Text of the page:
Tuesday, April 23, 2024

Mexico reports record foreign direct investment in first half of 2023

Foreign direct investment (FDI) in Mexico hit a record high of over US $29 billion in the first half of 2023, according to preliminary data published Wednesday. 

The Economy Ministry (SE) reported that FDI was US $29.04 billion between January and June, a 41% increase compared to the same period of last year if spending on the Televisa-Univisión merger and the restructuring of Aeroméxico is excluded from the investment total. 

Televisa sign
An important caveat to note is that the US $29.04 billion figure quoted for 2023 by the Economy Ministry is a 41% year-on-year increase only if a the Televisa merger and Aeroméxico restructuring in 2022 is excluded. (Cuartoscuro)

FDI was 5.5% higher in the first six months of 2023 compared to that received a year earlier including spending on the television industry merger and the restructuring of Mexico’s flag carrier. 

The SE said that FDI in the first half of the year came from 2,189 Mexican companies funded by foreign capital (such as subsidiaries of foreign firms), 2,631 trust agreements and one foreign company. 

The lion’s share of the $29 billion in  FDI —78% — came from reinvestment of profits, while 15% stemmed from loans and payments between companies of the same corporate group. Just 7% of the FDI total — $2.1 billion — was new investment, the SE said. 

The ministry said that the FDI data for the first half of the year is indicative of “investors’ confidence to maintain and increase their investments in the country.”    

The United States was by far the biggest source of foreign investment in Mexico in 2023. Hover over each segment to see the monetary amounts invested by each country.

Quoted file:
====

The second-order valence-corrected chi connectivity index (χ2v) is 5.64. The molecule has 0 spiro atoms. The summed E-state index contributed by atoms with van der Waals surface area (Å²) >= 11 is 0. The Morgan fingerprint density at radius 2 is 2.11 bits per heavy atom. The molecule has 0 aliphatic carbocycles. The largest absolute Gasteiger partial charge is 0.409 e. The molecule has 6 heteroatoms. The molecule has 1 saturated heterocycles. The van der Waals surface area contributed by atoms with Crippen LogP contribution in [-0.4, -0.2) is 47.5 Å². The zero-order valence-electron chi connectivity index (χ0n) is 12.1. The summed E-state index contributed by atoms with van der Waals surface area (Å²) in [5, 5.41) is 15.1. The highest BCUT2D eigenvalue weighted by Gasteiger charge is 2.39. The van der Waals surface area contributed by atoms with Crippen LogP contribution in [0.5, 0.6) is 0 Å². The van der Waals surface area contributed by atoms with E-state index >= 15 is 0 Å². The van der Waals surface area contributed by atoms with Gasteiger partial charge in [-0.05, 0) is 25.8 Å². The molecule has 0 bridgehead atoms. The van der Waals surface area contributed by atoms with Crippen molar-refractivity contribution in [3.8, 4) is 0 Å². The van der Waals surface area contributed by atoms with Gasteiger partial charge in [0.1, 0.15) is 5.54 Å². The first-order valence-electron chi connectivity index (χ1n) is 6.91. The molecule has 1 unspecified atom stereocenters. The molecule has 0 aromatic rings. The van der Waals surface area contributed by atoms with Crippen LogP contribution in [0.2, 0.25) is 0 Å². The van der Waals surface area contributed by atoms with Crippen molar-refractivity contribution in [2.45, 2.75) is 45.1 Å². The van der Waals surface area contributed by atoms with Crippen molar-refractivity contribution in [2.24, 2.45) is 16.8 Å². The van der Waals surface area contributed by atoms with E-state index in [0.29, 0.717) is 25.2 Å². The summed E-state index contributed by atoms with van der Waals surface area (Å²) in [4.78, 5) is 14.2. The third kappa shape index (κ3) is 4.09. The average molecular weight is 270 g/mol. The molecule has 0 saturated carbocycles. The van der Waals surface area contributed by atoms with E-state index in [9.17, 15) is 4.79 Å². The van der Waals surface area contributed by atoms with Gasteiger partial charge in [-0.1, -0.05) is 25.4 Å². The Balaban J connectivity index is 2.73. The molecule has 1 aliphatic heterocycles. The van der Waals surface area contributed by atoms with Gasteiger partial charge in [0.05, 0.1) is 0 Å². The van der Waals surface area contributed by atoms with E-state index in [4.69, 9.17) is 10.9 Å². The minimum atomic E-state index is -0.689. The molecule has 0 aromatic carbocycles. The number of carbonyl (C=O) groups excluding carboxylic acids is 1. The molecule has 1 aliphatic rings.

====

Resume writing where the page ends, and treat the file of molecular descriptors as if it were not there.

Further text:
President López Obrador said Tuesday that “the environment for investment is very good in Mexico.”

“There are unbeatable conditions,” he said, adding that Mexico is the world’s “preferred” country for foreign investment. 

SE data showed that the United States was the biggest investor in Mexico in the first half of the year, with 43% of the $29 billion in FDI, or $12.4 billion, coming from that country. Spain ranked second, contributing 15% of the total, followed by Germany (9%), Argentina (8%), Japan (7%), the Netherlands (4%), Canada (4%) and the United Kingdom (3%). 

Five federal entities received 60% of the FDI: Mexico City was the biggest winner, getting $10.22 billion or 35% of the total, while Nuevo León secured 10% and each of Baja California, Jalisco and México state obtained 5%.  

Nuevo León has made major announcements this year about big foreign companies investing in the state, but Mexico City saw more than three times the state’s FDI in 2023’s first semester.

The SE said that 57% of the FDI total between January and June was directed to Mexico’s manufacturing sector. Among the manufacturing subsectors that benefited were the automotive, chemical, food and beverage and electronics industries. 

The financial services sector received 27% of the FDI total, while the temporary accommodation, mining, construction and transport industries got 5%, 3%, 2% and 2%, respectively. 

Numerous foreign companies announced investment in Mexico during the first half of 2023, money that will boost FDI totals in the near future.   

They included electric vehicle manufacturer Tesla, steel manufacturer Ternium and automaker BMW.       

Mexico News Daily 

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